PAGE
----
After a coating 21 of the desired thickness has been deposited on the semiconductor device 12, radio frequency generator 38 and vacuum pump 27 are shut down and the chamber 24 is raised to atmospheric pressure to enable removal of the passivated semiconductor device 12. The coatings 21 produced by this process have been found to be highly uniform and such coatings may in fact be applied to negative relief surfaces.

The coating 21 of hydrogenated amorphous semiconductor material is found to remove preexisting undesirable surface states, such as dead layer 20, at the surface 11 of the diode 12 and the coating further prevents subsequent development of such surface states from penetration of the surface by undesired impurities to which the semiconductor device 12 may be exposed. The desired electrical performance characteristics of the semiconductor device 12 are thus more reliably realized and are stabilized against deterioration from adverse environmental conditions to which the device may be exposed.

Considering a specific example of preparation of a surface passivated semiconductor device in accordance with the above described method, a detector diode 12 fabricated from n-type germanium having a bulk net impurity concentration of 71010 cm-3 and having a depletion region approximately 8 millimeters in length was initially prepared with standard surfaces 11 as hereinbefore defined. The diode 12 was then placed n+ contact down on an anode plate 29 of 27 centimeters diameter with indium foil 46 being between the diode and the anode and with the upper or boron side also being partially covered with indium foil. The cathode 31, of 20 centimeters effective diameter, included a layer 32 of germanium facing the anode 29. The vacuum pump 27 was an oil diffusion pump having an effective inside diameter of 15 centimeters and was communicated with the sputtering chamber 24 through a liquid nitrogen trap 28 having an inside diameter of 20 centimeters. Water degassing was conducted for 5 minutes with the diode 12 covered by a shutter 47. Thereafter shutter protection of the diode was eliminated, the anode 29-cathode 31 spacing was adjusted to be 5 centimeters and the gas pressure within the chamber 24 was adjusted to be 7 micromillimeters of mercury, the chamber gas consisting of 17.5% hydrogen with the remainder being argon. Radio frequency generator 38 operated at 13.56 megahertz and applied 1.1 kV peak voltage across the cathode 31 and anode 29 at a power input of 300 W. The generator 38 was operated for a period of 5 minutes and produced a coating 21 of sputtered hydrogenated amorphous germanium on the exposed surfaces of the diode 12 which was 3,000 angstrom units thick.

The curve labeled 17.5%H2 in FIG. 3A depicts the electrical performance of a detector diode processed as described in the above given example. For purposes of comparison, FIG. 3A also depicts the results of performance testing of otherwise similar germanium diodes subjected to other surface treatments. Curve 17.5%H2 and the other curves shown in FIG. 3A were produced by connecting the diode into a conventional radiation detection circuit and then scanning a relatively thin collimated beam of gamma radiation of constant intensity across the coated surface of the diode from one contact region to the other while recording the number of radiation counts per unit time detected at successive positions along the scan.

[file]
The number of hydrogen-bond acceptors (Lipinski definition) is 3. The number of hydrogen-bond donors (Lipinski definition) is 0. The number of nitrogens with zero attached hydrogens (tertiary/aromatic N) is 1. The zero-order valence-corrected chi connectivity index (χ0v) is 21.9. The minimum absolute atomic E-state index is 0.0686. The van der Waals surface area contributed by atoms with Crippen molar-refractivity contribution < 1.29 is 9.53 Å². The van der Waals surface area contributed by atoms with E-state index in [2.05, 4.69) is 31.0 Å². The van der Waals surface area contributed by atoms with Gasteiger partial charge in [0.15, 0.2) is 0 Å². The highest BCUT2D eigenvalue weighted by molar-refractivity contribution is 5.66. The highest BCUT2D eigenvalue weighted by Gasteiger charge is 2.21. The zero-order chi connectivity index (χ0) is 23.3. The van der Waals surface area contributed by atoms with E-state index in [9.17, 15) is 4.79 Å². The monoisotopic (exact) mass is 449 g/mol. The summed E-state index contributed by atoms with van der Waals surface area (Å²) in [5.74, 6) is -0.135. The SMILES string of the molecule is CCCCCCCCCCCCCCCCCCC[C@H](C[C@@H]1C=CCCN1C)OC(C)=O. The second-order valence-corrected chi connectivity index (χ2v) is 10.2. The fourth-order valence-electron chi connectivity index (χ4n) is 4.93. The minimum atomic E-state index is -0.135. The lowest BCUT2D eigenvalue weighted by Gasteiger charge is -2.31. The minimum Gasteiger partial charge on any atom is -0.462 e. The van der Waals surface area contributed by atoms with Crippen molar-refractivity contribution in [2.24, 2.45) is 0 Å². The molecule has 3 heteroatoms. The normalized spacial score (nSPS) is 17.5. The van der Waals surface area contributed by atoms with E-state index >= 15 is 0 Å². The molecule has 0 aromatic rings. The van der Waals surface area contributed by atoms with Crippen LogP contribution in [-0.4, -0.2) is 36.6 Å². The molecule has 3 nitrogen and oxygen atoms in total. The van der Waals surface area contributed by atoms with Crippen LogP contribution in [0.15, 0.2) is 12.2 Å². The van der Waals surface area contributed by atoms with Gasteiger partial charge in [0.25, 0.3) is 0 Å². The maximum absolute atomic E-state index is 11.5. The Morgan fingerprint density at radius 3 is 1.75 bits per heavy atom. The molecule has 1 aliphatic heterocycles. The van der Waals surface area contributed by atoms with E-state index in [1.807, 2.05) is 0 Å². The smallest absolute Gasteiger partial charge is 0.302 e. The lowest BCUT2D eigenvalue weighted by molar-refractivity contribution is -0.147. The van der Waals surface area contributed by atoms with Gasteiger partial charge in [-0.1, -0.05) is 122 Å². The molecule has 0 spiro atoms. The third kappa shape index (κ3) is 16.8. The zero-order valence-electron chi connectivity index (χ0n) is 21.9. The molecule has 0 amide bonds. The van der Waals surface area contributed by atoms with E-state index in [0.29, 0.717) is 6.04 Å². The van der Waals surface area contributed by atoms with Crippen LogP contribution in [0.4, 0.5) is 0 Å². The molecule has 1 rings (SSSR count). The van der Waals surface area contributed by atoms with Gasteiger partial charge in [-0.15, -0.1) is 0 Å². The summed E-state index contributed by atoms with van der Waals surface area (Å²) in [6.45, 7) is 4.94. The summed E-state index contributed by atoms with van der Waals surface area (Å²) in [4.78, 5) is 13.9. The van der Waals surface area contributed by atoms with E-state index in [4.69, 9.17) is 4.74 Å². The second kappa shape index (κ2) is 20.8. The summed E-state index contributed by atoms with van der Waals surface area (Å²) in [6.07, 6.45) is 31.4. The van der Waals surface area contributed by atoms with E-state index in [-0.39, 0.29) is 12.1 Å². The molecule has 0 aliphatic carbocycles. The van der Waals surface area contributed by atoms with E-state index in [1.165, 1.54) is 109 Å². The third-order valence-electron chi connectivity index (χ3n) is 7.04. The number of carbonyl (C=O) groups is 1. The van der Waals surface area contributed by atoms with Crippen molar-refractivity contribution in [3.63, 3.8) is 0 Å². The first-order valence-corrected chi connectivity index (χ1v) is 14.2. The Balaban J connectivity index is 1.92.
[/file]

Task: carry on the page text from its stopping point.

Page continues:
The curves labeled 0% H2, 1/2% H2 and 7% H2 in FIG. 3A shows the results of similar scanning of diodes processed identically with the processing of the diode described in the above given example except insofar as the percentage of hydrogen in the sputtering atmosphere was as indicated in the Figure instead of being 17.5% as in the case of curve 17.5%H2. The curve labeled CH3 OH depicts the results of a similar scanning of a diode having an unpassivated standard surface as hereinbefore defined but otherwise being similar to the diode of the above described example. As is evident from FIG. 3A, curve 17.5% H2 indicates a flat band condition indicative of the absence of any dead layer. The absence of a dead layer not only increases the full energy peak efficiency but also leads to less counts below the full energy peak or, in other words, to a cleaner energy spectrum.

The passivating coating produced in accordance with the invention not only corrects for adverse preexisting surface states but also protects against deterioation from subsequent ambient influences. Surface treatments which have been found to have no appreciable effect on the electrical performance of such treated diodes include 3 months storage in air at room temperatures and pressures, a washing in methanol and heating to 300 C. in argon for 10 minutes.

As is apparent from the data of FIG. 3A, the electrical performance of the coated semiconductor device is affected by the hydrogen content of the atmosphere in which the sputtering is performed, a hydrogen content of 17.5% being appropriate for the diode of the above described example. It has been found that differing hydrogen concentrations produce optimum performance in semiconductors of different bulk net impurity concentration. FIG. 3B for example depicts the results of similar scannings of diodes having surfaces subjected to the same treatments as the diodes which produce the data of FIG. 3A except that the diodes used to obtain the data of FIG. 3B were fabricated of p type germanium having a bulk net impurity concentration of 11010 cm-3. As may be seen, a hydrogen concentration of 7% in the sputtering chamber atmosphere produces the diode with the best electrical characteristics in this instance although the diodes processed in a hydrogen concentration of 17.5% differ only slightly with respect to such characteristics.